Een interview met BiblioTech, de Texaanse bibliotheek zonder papieren boeken

15 februari 2014
BiblioTech in San Antonio, Texas haalde bij de opening vorig jaar de wereldwijde pers, als de eerste openbare bibliotheek zonder papieren boeken. Niet zo verwonderlijk, want een bibliotheek zonder gedrukte werken in de collectie: kan dat eigenlijk nog wel een bibliotheek zijn? Het concept riep bij mij, net als bij Jeanine Deckers, allerlei vragen op. Dat ik die vragen twee weken geleden kon stellen namens InformatieProfessional aan Laura Jesse van Bexar County vond ik dus wel aardig. 
Die vragen -en antwoorden- verschijnen in het volgende nummer van IP maar Laura vertelde me meer dan ik kwijt kon in 1250 woorden. Voor haar persoonlijke kijk op de meningen over deze bijzondere bibliotheek had ik helaas ook geen ruimte meer. Die mening publiceer ik daarom maar alvast hier. Ik vind het namelijk toch de moeite waard. BiblioTech is (nog) veel meer bibliotheek dan ik had verwacht. Sterker nog: deze bibliotheek doet veel van de dingen waarover ik liep te mijmeren na een bezoek aan de Apple Store in Londen. Interessant is het concept in ieder geval zeker.

I come from a journalistic background, so this is a very non-librarian take and you may not want to use it Now that you have my disclaimer, here goes: I view the world of digital publishing for news’ sake and for libraries’ sake on a similar level: at the newspaper I worked for there was the old guard who thought the internet and the immediacy it gave to news were the end all be all of the integrity of the industry, of newspaper publishing, reporting, etc.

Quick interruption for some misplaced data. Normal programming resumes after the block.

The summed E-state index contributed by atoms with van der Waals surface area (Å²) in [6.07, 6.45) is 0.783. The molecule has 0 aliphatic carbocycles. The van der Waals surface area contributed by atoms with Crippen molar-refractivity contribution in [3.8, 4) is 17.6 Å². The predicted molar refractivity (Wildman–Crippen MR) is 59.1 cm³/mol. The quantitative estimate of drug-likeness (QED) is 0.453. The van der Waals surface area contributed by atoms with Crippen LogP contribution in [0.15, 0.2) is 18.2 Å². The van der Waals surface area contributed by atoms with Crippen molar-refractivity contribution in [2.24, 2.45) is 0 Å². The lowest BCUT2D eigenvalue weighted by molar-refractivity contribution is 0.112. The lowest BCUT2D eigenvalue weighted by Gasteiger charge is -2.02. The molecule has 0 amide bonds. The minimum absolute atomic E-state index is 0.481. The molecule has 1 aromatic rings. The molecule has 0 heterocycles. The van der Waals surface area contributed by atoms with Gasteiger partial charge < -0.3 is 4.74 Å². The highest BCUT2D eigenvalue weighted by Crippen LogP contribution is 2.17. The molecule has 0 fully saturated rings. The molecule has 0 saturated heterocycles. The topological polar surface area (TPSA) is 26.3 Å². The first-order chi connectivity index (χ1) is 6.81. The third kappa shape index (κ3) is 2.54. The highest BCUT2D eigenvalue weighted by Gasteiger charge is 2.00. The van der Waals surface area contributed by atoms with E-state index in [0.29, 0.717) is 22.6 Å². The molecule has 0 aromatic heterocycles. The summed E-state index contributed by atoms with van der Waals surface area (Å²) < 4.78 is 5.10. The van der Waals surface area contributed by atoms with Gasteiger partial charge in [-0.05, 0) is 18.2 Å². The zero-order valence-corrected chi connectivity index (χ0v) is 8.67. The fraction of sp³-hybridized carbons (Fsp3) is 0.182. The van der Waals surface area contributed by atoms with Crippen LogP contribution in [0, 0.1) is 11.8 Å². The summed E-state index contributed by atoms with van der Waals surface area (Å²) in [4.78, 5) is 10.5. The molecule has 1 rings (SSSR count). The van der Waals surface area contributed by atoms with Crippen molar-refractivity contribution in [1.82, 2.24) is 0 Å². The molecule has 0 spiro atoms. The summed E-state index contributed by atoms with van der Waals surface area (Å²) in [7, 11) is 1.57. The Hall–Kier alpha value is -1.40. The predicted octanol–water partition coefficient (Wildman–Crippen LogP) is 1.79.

In following the reception of BiblioTech by the librarian collective, I see a lot of the same arguments. Old school journalists argued that these so-called “citizen journalists” with their blogs and phone cameras and no academic training were going to degrade the trade; today’s kids would never know the pleasurable tradition of waking each morning and tearing through the physical newspaper over breakfast and a cup of coffee. 

Librarians have argued that we are shorting our residents of the wonder of libraries filled with stacks of books, removing that sensory pleasure of smelling, touching and turning the pages – not to mention not all titles are available digitally. I would argue that they’re right and they are wrong. On the journalism side, yes there is a certain comfort in settling in to read the Sunday paper. And while I enjoy that, I also find myself doing so from a tablet or computer more often than not – and what I take away from it is still the same, it doesn’t matter if I have ink stains on my hands or fingerprints on my tablet screen. On the library side, yes, I have great memories of sitting in over-sized rocking chairs in the children’s section of the Central Library in San Antonio in the early 80s reading book after book and then taking a stack home with me. 

Well, today kids’ learning and reading experiences are largely digital and that is starting at a very young age. I have a friend whose toddler daughter was trying to tap on images in a paper magazine because she was used to the digital form. If newspapers and magazines and libraries aren’t willing to budge and bend to the next generation’s way of learning and reading, then those institutions are failing the next generation. I think in both the journalistic world and the library world, the focus should be on education, literacy and reading – regardless of whether those words are on physical pages of a newspaper or a book, or on a tablet or computer.